Posted in: Archive
The digital landscape is changing. I’ve already mentioned before how the web is shaping businesses forever, music is no different. Creating a multimedia piece online is relatively easy now, with the rise of Youtube videos, and sites such as Qik and Animoto, make publishing multimedia content even easier. One of the problems many digital creatives face, is music licensing. If you want to use / share someone else’s music, you have to be careful.
Hopefully this compilation of free open source and creative commons licensed music will help you to find the tunes you need to compliment your project – and who knows maybe it will help to propel the artist(s) to stardom. Please read the license before you use the stuff listed here. An attribution license may not let you use something commercially – or if you are going to profit from it. Large artists are starting to go down that route, Nine inch nails and more recently Portishead after freeing from their record label (page 2 of their Myspace blog) have started looking towards creative commons licensing models.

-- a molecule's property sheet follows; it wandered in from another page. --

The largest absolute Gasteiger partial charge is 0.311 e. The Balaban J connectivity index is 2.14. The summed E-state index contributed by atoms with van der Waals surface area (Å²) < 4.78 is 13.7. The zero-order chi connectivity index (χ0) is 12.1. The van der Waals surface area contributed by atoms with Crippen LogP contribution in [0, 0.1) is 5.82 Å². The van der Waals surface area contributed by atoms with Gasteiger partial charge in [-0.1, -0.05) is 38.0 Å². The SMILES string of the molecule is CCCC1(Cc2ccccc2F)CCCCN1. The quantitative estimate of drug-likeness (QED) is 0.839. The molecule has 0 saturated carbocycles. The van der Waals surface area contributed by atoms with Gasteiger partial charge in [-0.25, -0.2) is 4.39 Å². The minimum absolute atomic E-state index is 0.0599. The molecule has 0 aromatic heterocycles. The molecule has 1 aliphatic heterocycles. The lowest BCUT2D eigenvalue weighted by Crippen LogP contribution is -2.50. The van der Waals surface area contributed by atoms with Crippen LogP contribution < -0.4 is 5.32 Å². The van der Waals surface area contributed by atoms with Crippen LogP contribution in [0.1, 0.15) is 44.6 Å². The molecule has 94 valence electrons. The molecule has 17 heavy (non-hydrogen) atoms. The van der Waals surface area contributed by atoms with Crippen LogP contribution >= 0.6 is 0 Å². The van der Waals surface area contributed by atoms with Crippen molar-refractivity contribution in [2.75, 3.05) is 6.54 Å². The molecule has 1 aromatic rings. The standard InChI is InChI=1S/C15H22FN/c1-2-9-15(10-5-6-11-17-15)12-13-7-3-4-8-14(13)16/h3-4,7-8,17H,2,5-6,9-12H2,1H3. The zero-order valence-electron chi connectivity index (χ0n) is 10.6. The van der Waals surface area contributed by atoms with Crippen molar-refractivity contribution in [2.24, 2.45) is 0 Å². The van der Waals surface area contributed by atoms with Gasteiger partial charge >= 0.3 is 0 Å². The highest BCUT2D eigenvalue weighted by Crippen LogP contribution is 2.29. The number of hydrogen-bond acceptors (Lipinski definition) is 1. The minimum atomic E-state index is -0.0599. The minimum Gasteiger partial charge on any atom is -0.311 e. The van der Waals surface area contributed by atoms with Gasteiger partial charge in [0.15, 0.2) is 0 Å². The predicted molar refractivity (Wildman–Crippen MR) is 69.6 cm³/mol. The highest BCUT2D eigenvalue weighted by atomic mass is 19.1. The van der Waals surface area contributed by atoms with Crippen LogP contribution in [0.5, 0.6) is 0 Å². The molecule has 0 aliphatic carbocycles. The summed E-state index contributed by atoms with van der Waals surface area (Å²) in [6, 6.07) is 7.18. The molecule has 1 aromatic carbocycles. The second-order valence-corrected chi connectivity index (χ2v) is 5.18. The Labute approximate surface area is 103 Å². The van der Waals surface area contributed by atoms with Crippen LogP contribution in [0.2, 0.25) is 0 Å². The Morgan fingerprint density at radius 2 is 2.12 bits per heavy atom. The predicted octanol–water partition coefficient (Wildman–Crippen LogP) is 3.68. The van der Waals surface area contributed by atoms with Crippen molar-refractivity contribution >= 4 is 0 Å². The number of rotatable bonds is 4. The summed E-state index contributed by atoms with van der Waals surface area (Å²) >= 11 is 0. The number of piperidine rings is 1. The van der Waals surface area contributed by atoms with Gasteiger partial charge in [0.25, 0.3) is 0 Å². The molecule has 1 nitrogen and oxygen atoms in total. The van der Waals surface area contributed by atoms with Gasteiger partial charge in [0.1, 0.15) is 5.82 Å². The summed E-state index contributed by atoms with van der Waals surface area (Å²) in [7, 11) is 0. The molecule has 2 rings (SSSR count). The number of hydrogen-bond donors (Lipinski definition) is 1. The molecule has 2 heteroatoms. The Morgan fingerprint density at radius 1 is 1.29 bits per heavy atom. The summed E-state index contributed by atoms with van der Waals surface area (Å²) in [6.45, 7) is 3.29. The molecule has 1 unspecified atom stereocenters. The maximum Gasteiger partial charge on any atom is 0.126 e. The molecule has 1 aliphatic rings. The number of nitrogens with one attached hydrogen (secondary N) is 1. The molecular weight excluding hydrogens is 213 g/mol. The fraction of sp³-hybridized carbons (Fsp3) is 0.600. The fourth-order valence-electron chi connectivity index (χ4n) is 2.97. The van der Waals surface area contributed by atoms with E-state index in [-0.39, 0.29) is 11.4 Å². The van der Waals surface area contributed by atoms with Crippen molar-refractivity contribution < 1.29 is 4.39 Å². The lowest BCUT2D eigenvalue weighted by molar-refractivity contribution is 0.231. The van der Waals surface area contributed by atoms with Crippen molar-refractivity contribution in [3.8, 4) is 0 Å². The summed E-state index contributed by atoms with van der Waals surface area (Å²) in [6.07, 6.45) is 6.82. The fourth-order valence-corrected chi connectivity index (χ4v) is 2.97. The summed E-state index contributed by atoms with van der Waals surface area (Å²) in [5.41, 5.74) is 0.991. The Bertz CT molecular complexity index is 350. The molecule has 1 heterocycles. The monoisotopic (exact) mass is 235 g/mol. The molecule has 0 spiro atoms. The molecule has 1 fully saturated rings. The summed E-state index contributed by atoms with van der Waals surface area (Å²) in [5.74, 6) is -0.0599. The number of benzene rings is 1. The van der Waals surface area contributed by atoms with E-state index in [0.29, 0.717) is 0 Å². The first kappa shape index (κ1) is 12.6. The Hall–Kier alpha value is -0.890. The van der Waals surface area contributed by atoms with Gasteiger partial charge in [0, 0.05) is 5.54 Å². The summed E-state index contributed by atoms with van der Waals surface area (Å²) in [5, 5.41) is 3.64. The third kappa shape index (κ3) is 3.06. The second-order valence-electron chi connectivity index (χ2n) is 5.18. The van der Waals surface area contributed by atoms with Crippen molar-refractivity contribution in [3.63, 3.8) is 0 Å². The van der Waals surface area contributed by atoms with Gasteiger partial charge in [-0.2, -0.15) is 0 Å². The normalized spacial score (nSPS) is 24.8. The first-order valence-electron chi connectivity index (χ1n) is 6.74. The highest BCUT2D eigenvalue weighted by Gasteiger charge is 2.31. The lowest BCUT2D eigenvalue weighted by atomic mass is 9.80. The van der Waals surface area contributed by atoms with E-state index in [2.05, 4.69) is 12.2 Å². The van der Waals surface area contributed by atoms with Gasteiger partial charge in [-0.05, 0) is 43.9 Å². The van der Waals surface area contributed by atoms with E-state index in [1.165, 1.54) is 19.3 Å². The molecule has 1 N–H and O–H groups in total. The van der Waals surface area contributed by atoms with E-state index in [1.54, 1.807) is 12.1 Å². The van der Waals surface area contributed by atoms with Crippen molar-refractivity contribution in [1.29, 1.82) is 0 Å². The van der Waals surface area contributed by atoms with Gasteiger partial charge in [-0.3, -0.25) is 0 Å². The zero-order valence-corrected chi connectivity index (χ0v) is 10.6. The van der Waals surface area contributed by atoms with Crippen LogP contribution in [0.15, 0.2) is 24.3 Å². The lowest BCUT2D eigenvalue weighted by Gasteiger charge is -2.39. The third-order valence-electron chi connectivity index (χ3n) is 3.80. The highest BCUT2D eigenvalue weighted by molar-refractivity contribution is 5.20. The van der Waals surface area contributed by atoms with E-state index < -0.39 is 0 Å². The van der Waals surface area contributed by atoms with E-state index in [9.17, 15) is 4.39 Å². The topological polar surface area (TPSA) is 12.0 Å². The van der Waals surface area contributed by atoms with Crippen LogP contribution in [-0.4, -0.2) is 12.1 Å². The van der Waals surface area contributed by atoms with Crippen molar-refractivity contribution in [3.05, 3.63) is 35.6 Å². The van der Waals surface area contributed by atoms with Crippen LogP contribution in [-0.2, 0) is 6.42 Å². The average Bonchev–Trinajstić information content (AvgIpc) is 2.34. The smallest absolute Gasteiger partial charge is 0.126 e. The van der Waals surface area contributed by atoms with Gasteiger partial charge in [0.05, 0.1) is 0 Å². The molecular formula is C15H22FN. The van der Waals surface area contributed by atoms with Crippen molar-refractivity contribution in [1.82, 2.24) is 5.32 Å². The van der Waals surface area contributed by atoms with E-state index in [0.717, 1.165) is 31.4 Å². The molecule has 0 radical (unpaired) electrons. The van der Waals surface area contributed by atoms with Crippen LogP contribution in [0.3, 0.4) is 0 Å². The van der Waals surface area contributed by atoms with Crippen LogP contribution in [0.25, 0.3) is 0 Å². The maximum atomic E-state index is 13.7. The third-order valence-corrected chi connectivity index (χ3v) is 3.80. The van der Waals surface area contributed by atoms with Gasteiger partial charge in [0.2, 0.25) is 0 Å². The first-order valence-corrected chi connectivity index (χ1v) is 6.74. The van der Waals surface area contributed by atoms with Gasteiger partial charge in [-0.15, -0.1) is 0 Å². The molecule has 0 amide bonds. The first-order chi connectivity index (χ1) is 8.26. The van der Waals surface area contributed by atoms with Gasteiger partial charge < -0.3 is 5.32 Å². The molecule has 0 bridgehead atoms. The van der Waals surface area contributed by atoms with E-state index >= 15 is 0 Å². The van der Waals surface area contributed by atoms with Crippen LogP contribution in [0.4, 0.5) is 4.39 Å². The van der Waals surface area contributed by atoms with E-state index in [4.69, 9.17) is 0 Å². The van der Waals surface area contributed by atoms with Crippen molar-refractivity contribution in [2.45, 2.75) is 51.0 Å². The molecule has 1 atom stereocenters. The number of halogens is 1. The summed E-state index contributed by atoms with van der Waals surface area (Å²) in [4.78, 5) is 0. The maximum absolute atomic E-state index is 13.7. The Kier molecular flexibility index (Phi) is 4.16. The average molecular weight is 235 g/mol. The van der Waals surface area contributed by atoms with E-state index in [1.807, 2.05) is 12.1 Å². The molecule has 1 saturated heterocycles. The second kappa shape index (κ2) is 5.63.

Archive.org Open Source Audio
Opsound is a gift economy in action, an experiment in applying the model of free software to music. Musicians and sound artists are invited to add their work to the Opsound pool using a copyleft license developed by Creative Commons. Listeners are invited to download, share, remix, and reimagine.
Brad Sucks is the name of a one man band. All MP3’s are available for free download and can be mashed up and used in youtube videos / animations etc.
Employing the same strategy as Brad Sucks, Josh Woodward offers free albums licensed under Creative Commons.
Nine Inch Nails – Ghosts
ccMixter is a community music site featuring remixes licensed under Creative Commons where you can listen to, sample, mash-up, or interact with music in whatever way you want.
An electronic music community that offers Creative Commons-licensed tracks from genres like IDM, drum ‘n’ bass, and ambient.
This site currently has 19 pieces of music dedicated to the Public Domain, contributed by 1 composer.
SoundClick offers a search engine interface to find creative commons mp3’s.
I’m a big fan of the Magnatune approach to music distribution. Their offering allows you to use music in your project, whilst it is being created, then once you create something commercial, you can move to a commercial license.
http://www.freesound.org/ – Freesound focusses only on sound, not songs, which separates it from the crowd.
This is only scratching the surface. There are plenty of brilliant artists out there using creative commons licensing, now at least we have some great sites emerging online to find them. If you offer you music open source, stick a link in the comments for me, and I’ll get you added in here.